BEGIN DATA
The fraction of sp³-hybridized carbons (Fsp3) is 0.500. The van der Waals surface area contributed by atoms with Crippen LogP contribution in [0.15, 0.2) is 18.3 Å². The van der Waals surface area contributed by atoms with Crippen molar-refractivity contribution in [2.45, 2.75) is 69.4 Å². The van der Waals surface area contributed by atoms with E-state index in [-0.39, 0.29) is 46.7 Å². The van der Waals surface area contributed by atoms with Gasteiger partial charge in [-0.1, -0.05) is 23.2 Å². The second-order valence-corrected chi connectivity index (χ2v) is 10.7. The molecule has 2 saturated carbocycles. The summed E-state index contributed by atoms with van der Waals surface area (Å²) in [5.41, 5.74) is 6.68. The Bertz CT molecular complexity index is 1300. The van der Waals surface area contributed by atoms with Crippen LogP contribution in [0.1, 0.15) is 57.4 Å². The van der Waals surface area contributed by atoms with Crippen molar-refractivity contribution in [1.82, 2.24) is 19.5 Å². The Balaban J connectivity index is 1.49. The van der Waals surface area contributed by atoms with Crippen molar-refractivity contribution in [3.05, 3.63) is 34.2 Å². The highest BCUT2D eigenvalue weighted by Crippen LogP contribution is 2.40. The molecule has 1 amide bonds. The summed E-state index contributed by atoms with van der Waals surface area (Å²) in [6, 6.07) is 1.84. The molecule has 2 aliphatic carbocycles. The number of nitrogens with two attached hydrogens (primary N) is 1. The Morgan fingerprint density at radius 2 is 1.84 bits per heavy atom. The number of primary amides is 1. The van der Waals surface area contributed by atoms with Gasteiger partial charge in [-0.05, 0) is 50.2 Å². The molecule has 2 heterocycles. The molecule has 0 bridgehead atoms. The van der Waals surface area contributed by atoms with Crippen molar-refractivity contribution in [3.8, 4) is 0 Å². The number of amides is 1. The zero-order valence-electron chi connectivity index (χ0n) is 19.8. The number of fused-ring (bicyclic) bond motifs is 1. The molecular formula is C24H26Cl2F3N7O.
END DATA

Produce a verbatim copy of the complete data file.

The fraction of sp³-hybridized carbons (Fsp3) is 0.500. The van der Waals surface area contributed by atoms with Crippen LogP contribution in [0.15, 0.2) is 18.3 Å². The van der Waals surface area contributed by atoms with Crippen molar-refractivity contribution in [2.45, 2.75) is 69.4 Å². The van der Waals surface area contributed by atoms with E-state index in [-0.39, 0.29) is 46.7 Å². The van der Waals surface area contributed by atoms with Gasteiger partial charge in [-0.1, -0.05) is 23.2 Å². The second-order valence-corrected chi connectivity index (χ2v) is 10.7. The molecule has 2 saturated carbocycles. The summed E-state index contributed by atoms with van der Waals surface area (Å²) in [5.41, 5.74) is 6.68. The Bertz CT molecular complexity index is 1300. The van der Waals surface area contributed by atoms with Crippen LogP contribution in [0.1, 0.15) is 57.4 Å². The van der Waals surface area contributed by atoms with Crippen molar-refractivity contribution in [1.82, 2.24) is 19.5 Å². The Balaban J connectivity index is 1.49. The van der Waals surface area contributed by atoms with Crippen molar-refractivity contribution in [3.05, 3.63) is 34.2 Å². The highest BCUT2D eigenvalue weighted by Crippen LogP contribution is 2.40. The molecule has 1 amide bonds. The summed E-state index contributed by atoms with van der Waals surface area (Å²) in [6, 6.07) is 1.84. The molecule has 2 aliphatic carbocycles. The number of nitrogens with two attached hydrogens (primary N) is 1. The Morgan fingerprint density at radius 2 is 1.84 bits per heavy atom. The number of primary amides is 1. The van der Waals surface area contributed by atoms with Gasteiger partial charge in [-0.05, 0) is 50.2 Å². The molecule has 2 heterocycles. The molecule has 0 bridgehead atoms. The van der Waals surface area contributed by atoms with Crippen molar-refractivity contribution in [3.8, 4) is 0 Å². The number of amides is 1. The zero-order valence-electron chi connectivity index (χ0n) is 19.8. The number of fused-ring (bicyclic) bond motifs is 1. The molecular formula is C24H26Cl2F3N7O.